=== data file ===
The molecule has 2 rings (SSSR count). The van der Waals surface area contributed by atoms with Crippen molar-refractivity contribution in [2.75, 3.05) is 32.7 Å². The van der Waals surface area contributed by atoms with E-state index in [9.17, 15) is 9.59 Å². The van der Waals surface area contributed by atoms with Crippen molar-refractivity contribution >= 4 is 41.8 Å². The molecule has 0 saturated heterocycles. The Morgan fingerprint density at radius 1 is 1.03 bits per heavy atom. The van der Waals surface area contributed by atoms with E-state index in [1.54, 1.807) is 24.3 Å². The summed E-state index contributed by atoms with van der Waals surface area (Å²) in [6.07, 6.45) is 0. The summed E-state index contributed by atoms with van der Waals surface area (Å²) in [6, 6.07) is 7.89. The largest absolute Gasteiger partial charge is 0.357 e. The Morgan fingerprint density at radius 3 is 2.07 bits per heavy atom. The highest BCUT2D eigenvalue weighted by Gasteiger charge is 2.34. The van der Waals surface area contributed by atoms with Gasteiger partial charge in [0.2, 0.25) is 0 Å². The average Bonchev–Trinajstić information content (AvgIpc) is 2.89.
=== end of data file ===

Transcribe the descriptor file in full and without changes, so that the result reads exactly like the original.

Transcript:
The molecule has 2 rings (SSSR count). The van der Waals surface area contributed by atoms with Crippen molar-refractivity contribution in [2.75, 3.05) is 32.7 Å². The van der Waals surface area contributed by atoms with E-state index in [9.17, 15) is 9.59 Å². The van der Waals surface area contributed by atoms with Crippen molar-refractivity contribution >= 4 is 41.8 Å². The molecule has 0 saturated heterocycles. The Morgan fingerprint density at radius 1 is 1.03 bits per heavy atom. The van der Waals surface area contributed by atoms with E-state index in [1.54, 1.807) is 24.3 Å². The summed E-state index contributed by atoms with van der Waals surface area (Å²) in [6.07, 6.45) is 0. The summed E-state index contributed by atoms with van der Waals surface area (Å²) in [6, 6.07) is 7.89. The largest absolute Gasteiger partial charge is 0.357 e. The Morgan fingerprint density at radius 3 is 2.07 bits per heavy atom. The highest BCUT2D eigenvalue weighted by Gasteiger charge is 2.34. The van der Waals surface area contributed by atoms with Gasteiger partial charge in [0.2, 0.25) is 0 Å². The average Bonchev–Trinajstić information content (AvgIpc) is 2.89.